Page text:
Wednesday, January 20, 2016

Puzzle in Petticoats: Review

Samuel M. Kootz was a New York City art dealer and the author of two mysteries: Puzzle in Paint (1943) and Puzzle in Petticoats (1944). Both star Jason Emory, a smaller-than-average private detective with an appreciation for the ladies and a roving eye. And this case provides him with more ladies than even he knows what to do with--his luscious but possessive secretary, Elsie; his sometime mistress, the "Duchess"; and the beautiful and rich Mary (who is determined to use the action version of her name to snage him into matrimony)--plus three gorgeous models at the Abe Lewin, Inc. Dress Manufacturer showroom. The models are most originally nicknamed--Red, Blackie, and Blondie (bet you can't guess why...). And all the ladies have an eye for Jason.

But Jason needs to keep his mind on his work, hard as that may be when his work requires contact with the models. Abe Lewin is in trouble. Last season, six lower-priced design houses came out with outfits from his line two days before his designs hit the market. Someone managed to either leak or steal the designs and Abe wants Jason to find out who before his Spring fashion line-up is ready for buyers. It quickly becomes obvious that there must be a traitor on board the Lewin payroll--but Abe refuses to believe it. He swears his employees--from his top-notch designer to his shop foreman to his models to his salesmen--are all true blue, but Jason knows that just can't be. Those designs got stolen somehow.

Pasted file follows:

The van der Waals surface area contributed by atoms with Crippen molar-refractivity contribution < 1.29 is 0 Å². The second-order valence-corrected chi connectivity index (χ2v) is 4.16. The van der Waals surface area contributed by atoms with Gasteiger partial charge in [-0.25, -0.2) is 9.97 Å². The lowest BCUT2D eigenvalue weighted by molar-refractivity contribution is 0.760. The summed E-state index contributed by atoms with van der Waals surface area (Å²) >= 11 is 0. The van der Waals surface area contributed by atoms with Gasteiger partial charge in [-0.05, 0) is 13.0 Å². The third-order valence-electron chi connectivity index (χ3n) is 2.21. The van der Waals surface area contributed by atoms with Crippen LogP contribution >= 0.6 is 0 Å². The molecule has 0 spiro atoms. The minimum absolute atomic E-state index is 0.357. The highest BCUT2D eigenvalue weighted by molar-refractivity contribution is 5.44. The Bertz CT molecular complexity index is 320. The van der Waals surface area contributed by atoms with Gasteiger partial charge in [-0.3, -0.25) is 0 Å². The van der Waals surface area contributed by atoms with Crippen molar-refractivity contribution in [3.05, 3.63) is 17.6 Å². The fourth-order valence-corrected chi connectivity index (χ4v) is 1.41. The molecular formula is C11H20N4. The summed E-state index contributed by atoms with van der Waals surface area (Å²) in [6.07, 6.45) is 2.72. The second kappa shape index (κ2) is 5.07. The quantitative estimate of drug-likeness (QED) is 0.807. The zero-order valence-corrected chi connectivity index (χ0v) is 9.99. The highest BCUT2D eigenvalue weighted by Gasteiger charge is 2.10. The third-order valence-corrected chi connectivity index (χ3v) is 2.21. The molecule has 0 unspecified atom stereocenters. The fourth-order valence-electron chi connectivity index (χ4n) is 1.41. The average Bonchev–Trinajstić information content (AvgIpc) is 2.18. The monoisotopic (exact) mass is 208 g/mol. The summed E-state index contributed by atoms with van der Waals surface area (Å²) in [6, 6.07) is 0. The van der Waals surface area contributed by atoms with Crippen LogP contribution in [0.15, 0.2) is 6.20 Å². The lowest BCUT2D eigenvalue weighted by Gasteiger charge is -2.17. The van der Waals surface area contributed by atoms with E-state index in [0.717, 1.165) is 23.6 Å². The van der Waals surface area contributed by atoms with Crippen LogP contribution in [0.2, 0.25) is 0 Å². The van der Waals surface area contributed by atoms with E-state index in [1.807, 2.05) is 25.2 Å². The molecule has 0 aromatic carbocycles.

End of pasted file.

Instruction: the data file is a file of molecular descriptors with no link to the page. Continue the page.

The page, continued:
He has quite a job on his hands--juggling his lady friends while tracking down the leak in the company. And, of course, that requires questioning the models repeatedly and in-depth. But when Lewin's designer is killed in Jason's very own apartment his friend Captain Thomas of the police force gets involved and there will be another murder before Jason and the boys in blue track down the villain who's willing to kill to cover his corporate piracy.

This really is quite good. Snappy dialogue, witty comebacks, good natured ribbing between Emory and Thomas, and Jason's girl troubles all add spice to the proceedings. The mystery is well done up to a point. Koontz provides a major tip-off in the second half of the book that, if caught, points right to the culprit. But even knowing who did it well before the reveal did not spoil my enjoyment. This is a fun, fast-paced, breezy mystery from an author with an original voice. It's a pity that he wrote only two. I'll definitely have my eyes peeled for his first novel. ★★ and a half.

*******
This fulfills the "Shadowy Figure" (there's actually two on the cover) category for the Golden Vintage Scavenger Hunt card.

3 comments:

fredamans said...

Sounds like it has just the right amount of snark for me. :-)

Misha Gericke said...

Sounds like a fun read. :-)

Bev Hankins said...

It was a very fun (and sometimes snarky) read.